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Brian McCallion

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Top Stories by Brian McCallion

Cloud computing has essentially been private from the beginning. Google, for one, demonstrates that the world's most successful search engine runs not on an IBM Power, Sun Enterprise, or other massively powerful machine engineered for business by the go-to-vendors for computer solutions. More in keeping with its democratic, spare, and ubiquitous, engineering ethos Google created a "cloud" of white box computer - throw-away hardware servers running Linux. Rather than purchase software box-software or hire a large consulting firm to design and build the infrastructure, Google engineered proprietary software to enable search requests and indexing tasks to be coordinated across this white "cloud" of white box hardware. Like most innovations that somehow become synonymous with brilliance and innovation, the innovation of using large numbers of identical machines to process... (more)

What Movers in the Cloud Stand to Win in the $444B SMB Market Space

While much discussion of the cloud assumes the needs and concerns of large enterprises will determine how the cloud evolves, in fact AAPL, MSFT, DELL, AMZN signal that the migration of the fragmented $444B annual SMB tech spend from small datacenters to the cloud will redefine the industry far sooner and on a more sweeping and final scale than presently anticipated. The move of the SMB may determine the winners and losers long before the enterprise has made a significant investment. While "smokestack" and "brick and mortar" firms remain highly susceptible to "oil price shock," e... (more)

What’s Missing from “Cloud First” in the Enterprise?

My first experience with an "inverted yield curve" was in 2000 just prior to the tech bubble bursting. I was working on a financial portal for an investment bank and one of the charts was a yield curve. It looked odd all of a sudden, so I looked it up in a book of financial terms. An inverted yield is indicated when interest rates for short-term capital are higher than interest rates for long-term capital. In other words, people are willing to pay a significant price to alleviate short-term concerns because they're focused on the now and not so concerned about one year, three yea... (more)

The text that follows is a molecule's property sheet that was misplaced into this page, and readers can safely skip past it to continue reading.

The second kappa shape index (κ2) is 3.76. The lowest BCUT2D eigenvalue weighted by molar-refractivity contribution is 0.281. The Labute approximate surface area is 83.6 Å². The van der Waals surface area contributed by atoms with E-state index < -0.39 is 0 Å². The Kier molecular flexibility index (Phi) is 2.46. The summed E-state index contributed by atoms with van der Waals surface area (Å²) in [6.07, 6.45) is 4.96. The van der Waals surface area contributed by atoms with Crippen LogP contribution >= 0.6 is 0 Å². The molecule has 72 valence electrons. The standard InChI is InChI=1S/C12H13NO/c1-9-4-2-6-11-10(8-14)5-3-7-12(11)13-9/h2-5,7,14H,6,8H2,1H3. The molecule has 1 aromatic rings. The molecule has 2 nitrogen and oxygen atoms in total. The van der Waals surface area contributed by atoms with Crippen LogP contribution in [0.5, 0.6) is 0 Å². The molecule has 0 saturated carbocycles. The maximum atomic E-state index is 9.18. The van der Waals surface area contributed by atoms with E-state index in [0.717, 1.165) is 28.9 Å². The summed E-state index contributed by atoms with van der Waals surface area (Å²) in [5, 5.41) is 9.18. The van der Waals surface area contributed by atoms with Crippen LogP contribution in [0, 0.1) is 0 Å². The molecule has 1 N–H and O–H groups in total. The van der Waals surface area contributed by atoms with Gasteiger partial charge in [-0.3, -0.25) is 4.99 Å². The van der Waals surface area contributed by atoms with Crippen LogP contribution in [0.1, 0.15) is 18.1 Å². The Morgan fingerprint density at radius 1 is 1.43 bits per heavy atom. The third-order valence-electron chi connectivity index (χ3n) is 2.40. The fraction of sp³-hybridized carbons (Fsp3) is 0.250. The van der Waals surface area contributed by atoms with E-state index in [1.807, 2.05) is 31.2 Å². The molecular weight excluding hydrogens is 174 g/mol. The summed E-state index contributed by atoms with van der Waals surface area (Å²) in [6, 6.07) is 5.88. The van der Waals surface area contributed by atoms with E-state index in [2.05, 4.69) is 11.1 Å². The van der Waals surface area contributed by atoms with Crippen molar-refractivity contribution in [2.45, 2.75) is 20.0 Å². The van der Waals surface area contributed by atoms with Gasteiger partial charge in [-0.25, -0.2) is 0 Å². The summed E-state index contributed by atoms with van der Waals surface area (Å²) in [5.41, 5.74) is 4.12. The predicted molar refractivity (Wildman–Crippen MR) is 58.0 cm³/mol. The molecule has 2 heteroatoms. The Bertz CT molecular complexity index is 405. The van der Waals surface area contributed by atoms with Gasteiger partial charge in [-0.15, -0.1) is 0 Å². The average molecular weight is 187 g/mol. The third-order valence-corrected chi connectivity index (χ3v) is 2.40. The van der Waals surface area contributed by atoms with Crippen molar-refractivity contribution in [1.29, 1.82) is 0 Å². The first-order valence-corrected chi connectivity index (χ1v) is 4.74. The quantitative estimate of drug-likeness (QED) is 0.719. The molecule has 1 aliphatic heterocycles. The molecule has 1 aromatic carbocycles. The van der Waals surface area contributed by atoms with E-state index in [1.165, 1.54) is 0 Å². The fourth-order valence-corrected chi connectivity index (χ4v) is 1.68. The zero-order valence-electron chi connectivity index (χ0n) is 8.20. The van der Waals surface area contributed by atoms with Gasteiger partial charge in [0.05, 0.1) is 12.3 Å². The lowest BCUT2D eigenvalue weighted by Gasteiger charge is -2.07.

It's All About the Game in Social Media

Winners and Losers (Microsoft) in EA-PopCap Deal - Deal Journal - WSJ Since I last wrote about the game space, the forces of the marketplace has become more visible to me, and I think the central role online games play in the social media space now becomes a focus area. Contrary to my recommendation,  ATVI did not purchase MySpace, even at the price of $35Million. Yet today, July 13th, 2011 I learned that Electronic Arts purchased PopCap, an online game company for $1.3B. That's pretty good in my opinion. I also read today that Google owns a $100M investment in Zynga. To me these e... (more)

The Rebirth of Myspace: Trolls, Ogres, Worgen

ATVI's  World of Warcraft Note the advanced used of Business Analytics! Hmm... Today  Reuters reports that the CEO of Blizzard Activision is in talks with Rupert Mudoch to buy MySpace.com from News Corp. Why is this a big deal? It's a big deal because it's the first sign of intelligent life I've seen in the online gaming industry in quite a while. Blizzard has around ten million subscribers to World of Warcraft and makes about a billion dollars a year from that game alone. And yes, you read that right! Subscribers! Paying subscribers! On average male player in the 18-35 demograph... (more)